Page:Dictionary of National Biography volume 34.djvu/174

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Lovelace
Lovelace
168

[q. v.], by Mary, daughter of William King of Iver, Buckinghamshire, was a grandson of the first baron. He took his seat in the House of Lords in November 1693, and was made guidon of the horse guards, vice the Earl of Westmorland, on 30 May 1699 (Luttrell). Having inherited little or nothing except creditors' claims with the title, he was wretchedly poor, and did not very materially improve his position by his marriage, on 20 Oct. 1702, to Charlotte, daughter of Sir John Clayton of Richmond. He was however created colonel of the new regiment on 17 Jan. 1705–6, and kissed hands for the government of New York and New Jersey (in place of Lord Cornbury, ‘recall'd for numerous malpractices and misappropriations’) 23 March 1708. He sailed from Southampton in September following, being accompanied by fifty-two families of ‘poor Palatines,’ who are stated to have been the first German emigrants to America. News came of his arrival in January 1709. He was well received, and issued conciliatory addresses to the colonists, who replied, with characteristic independence, that they had hitherto been subjected to the worst government in the world, but hoped for better things. Before he had effected anything, however, he died of an apoplexy, on 6 May 1709, and was buried at New York (Boyer, Annals, vii. 244, viii. 380–4, Roberts, New York). He left two sons, John and Nevil, successive barons. The latter died in 1736, when the barony became extinct; it was revived in the person of William, eighth lord King [q. v.] (For the connection between the King and Lovelace families see ‘Gent. Mag.’ 1839, ii. 144.)

[Burke's Extinct Peerages, p. 334; Peerage of England, 1710, p. 70; Wood's Fasti, ii. 252; Bloxam's Magdalen College and James II (Oxf. Hist. Soc.), p. 73; Bloxam's Magd. Coll. Reg. i. 106–7; Reliq. Hearn. i. 249; Humphrey Prideaux's Letters to Ellis, Camd. Soc.; Lysons's Magna Britannia, i. 299; Burton's House of Orange, p. 75; Banks's Life of William III, 1744, p. 213; Ranke's History of England, iv. 446, 509; Lingard's History, x. 345; Add. Charters, 13611–748 (title deeds, &c.); Add. MSS. 22187–90 (papers chiefly relating to money matters), 22186, f. 195 (a letter from Lovelace to his father, dated about 1660); Hist. MSS. Comm. 10th, 11th, and 12th Reports, Appendices, passim.]

T. S.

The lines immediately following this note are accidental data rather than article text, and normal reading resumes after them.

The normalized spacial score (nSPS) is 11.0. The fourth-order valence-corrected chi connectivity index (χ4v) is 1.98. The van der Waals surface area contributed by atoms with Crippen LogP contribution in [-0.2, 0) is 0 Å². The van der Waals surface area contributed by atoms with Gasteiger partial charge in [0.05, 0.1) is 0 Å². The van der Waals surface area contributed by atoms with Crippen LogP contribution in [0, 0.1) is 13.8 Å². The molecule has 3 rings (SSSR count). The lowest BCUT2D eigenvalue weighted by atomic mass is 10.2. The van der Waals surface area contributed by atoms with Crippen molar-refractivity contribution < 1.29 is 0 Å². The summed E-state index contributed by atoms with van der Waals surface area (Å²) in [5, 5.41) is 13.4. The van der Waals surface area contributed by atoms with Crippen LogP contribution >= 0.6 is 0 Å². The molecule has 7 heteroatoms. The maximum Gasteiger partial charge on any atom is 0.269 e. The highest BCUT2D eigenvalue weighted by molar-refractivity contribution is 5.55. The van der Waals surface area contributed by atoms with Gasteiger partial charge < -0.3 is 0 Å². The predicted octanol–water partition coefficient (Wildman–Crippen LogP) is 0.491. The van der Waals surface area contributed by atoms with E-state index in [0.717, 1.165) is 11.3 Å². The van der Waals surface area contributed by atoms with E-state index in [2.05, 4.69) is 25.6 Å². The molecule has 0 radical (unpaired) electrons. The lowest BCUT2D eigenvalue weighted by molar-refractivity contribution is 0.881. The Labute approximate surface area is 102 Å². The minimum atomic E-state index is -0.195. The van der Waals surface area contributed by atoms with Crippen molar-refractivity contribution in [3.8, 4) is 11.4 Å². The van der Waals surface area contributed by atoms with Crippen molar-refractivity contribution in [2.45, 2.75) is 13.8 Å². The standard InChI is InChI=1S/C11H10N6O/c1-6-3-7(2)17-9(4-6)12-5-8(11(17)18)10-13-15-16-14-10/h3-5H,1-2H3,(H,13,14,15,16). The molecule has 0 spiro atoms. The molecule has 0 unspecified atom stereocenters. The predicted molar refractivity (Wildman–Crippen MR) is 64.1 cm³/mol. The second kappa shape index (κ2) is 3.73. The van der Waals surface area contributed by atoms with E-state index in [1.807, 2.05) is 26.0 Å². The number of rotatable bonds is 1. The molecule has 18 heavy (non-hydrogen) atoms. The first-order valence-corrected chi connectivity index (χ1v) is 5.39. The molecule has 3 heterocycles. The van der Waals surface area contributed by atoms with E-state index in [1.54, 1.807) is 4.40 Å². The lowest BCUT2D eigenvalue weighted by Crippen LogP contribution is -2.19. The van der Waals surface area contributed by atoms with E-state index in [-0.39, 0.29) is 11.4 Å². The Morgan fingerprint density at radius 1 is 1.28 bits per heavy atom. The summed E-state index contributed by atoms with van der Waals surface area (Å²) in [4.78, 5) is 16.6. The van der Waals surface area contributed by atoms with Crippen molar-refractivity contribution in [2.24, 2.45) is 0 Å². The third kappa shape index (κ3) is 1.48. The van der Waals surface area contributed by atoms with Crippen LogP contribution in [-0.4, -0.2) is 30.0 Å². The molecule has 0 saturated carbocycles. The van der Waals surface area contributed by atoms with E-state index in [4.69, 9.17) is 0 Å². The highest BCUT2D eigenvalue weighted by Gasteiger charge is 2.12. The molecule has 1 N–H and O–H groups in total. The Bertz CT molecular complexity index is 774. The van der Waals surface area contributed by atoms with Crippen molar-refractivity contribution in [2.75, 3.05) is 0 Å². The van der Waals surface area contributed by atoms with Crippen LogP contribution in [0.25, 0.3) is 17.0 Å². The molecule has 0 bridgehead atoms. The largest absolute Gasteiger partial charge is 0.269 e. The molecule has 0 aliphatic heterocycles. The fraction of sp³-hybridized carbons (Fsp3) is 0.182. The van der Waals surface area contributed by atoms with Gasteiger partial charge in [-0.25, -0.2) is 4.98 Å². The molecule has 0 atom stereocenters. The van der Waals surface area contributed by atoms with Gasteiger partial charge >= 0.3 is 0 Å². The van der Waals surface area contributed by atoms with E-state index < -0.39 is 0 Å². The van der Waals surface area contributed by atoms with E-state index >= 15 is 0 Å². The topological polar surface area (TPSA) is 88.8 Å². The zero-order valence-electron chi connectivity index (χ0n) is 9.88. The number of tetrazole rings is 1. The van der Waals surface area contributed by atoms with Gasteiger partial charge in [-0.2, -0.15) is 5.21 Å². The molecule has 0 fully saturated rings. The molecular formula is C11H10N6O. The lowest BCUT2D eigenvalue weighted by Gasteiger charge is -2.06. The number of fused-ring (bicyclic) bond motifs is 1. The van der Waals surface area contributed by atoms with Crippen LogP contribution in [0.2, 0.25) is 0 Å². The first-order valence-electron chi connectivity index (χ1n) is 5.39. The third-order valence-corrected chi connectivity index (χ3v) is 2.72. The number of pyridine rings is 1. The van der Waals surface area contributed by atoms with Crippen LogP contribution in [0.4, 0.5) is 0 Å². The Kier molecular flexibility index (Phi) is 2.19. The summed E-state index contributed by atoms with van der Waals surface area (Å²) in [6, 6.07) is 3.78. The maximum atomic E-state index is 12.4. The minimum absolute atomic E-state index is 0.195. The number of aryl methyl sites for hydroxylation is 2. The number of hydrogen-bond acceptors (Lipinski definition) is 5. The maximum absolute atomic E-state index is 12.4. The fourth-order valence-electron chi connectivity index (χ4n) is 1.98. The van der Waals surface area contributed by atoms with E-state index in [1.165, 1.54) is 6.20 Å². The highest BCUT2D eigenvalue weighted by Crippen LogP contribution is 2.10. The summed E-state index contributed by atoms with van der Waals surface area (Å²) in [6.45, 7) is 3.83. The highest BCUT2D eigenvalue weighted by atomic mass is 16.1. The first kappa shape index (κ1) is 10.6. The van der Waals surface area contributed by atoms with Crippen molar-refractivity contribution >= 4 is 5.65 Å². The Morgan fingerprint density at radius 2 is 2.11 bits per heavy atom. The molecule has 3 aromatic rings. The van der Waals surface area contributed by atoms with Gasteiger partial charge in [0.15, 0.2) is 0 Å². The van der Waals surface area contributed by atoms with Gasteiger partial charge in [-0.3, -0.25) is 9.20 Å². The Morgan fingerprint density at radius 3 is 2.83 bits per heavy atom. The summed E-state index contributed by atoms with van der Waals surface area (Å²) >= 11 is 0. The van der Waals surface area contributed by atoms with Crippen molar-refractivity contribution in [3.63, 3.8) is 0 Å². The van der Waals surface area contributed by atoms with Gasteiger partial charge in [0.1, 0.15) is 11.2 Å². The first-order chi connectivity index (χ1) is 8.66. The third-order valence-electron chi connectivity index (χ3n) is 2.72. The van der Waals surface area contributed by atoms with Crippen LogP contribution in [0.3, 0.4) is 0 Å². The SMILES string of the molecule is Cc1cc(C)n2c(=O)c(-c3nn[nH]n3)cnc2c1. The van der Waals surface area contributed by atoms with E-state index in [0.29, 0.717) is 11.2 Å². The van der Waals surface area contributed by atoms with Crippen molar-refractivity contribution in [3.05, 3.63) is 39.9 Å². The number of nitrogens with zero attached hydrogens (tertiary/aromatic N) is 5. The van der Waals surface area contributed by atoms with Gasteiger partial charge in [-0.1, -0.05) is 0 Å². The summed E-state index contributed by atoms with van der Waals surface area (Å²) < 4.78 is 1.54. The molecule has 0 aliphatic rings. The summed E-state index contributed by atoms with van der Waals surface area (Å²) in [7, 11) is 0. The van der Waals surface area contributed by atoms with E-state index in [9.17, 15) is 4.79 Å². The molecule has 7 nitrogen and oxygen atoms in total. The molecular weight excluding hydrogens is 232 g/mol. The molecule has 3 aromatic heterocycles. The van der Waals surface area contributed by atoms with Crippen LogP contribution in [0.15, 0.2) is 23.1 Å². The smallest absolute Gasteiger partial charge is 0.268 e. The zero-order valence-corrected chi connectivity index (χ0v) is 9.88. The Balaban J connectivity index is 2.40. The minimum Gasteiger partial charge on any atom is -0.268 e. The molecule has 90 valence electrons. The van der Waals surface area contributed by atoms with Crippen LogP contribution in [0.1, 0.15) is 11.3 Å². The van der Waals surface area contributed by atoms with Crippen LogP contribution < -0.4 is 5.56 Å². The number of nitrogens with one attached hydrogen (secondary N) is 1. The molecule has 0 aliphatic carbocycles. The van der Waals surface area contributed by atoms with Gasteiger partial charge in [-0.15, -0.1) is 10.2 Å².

LOVELACE, RICHARD (1618–1658), cavalier and poet, was of an old Kentish family, which had held the manor of Bethersden since 1367, and was closely allied to the Lovelaces of Kingsdown and Canterbury, and more remotely to the Lovelace family of Hurley in Berkshire. Sir William Lovelace, who was admitted at Gray's Inn in 1548, and called to the bar in 1551, was M.P. for Canterbury in 1562 and again in 1572 (Official Returns), and played a somewhat prominent part in his last parliament (D'Ewes, Journals of Parliament under Elizabeth, pp. 178 sq.) He was raised to the rank of sergeant-at-law in Easter term 1561, took a large share in Kentish affairs, and was buried in the nave of Canterbury Cathedral on 1 April 1577 (Archæolog. Cantiana. x. 197–200). His son, the poet's grandfather, Sir William Lovelace (1561–1629), knighted by Queen Elizabeth in 1599, was a correspondent of Sir Dudley Carleton (Cal. State Papers, Dom. 1611–18), and was buried at Bethersden, 12 Oct. 1629. The poet's father, also Sir William, ‘of Woolwich’ (1584–1628), served bravely in the Low Countries under Sir Horace Vere (Collins, Letters and Memorials, ii. 322), was knighted by James I, and was killed at the siege of ‘Grolle’ in Holland, leaving a widow and a large family (Eg. MS. 2553). Of Richard's younger brothers, the eldest, Francis, the ‘Colonel Francis’ of Lucasta, served the royalist cause in Wales, and was governor of Carmarthen from June 1644 until the town was taken by Langharne in October 1645 (Phillips, Civil War in Wales, i. 233, 337, ii. 190, 274; Lovelace, Poems). Another Francis Lovelace (1594–1664), with whom the poet's brother has been confused, was son of Launcelot Lovelace, of the Canterbury branch of the family. He was admitted to Gray's Inn on 7 Aug. 1609 (Foster, Reg. p. 121), took an active part against the parliament in Kent (Cal. of Comm. for Compounding, p. 892), was recorder of Canterbury in the year of the Restoration, and in his official capacity delivered an address to the king and another to the queen (Henrietta Maria), on their passage through the place in October 1660. He died on 1 March 1664, being then steward of the chancery court of the Cinque Ports (Cal. State Papers, Dom. 1664, p. 502; Brit. Mus. Cat.) Another of the poet's brothers, William, served under the poet in the civil war, and was killed at Carmarthen in 1645 (Works, ed. Hazlitt, pp. 125 and xviii a.) Thomas was in 1628 admitted into Sutton's Hospital on the ground that his father had served the king ‘about thirty years in the warres and left his lady rich only in great store of children’ (Letter from Charles I to governors of Sutton's Hospital, dated 1629, Eg. MS. 2553, fol. 51 b; cf. Gent. Mag. 1884, pt. ii. p. 262), and the youngest, Dudley-Posthumus, was the editor of Richard's posthumous poems. A Thomas and a Dudley Lovelace were serving under Francis Lovelace [q. v.], governor of New York, in 1673 (Cal. State Papers, Col. Ser. 1669–74, p. 1122). The poet also had three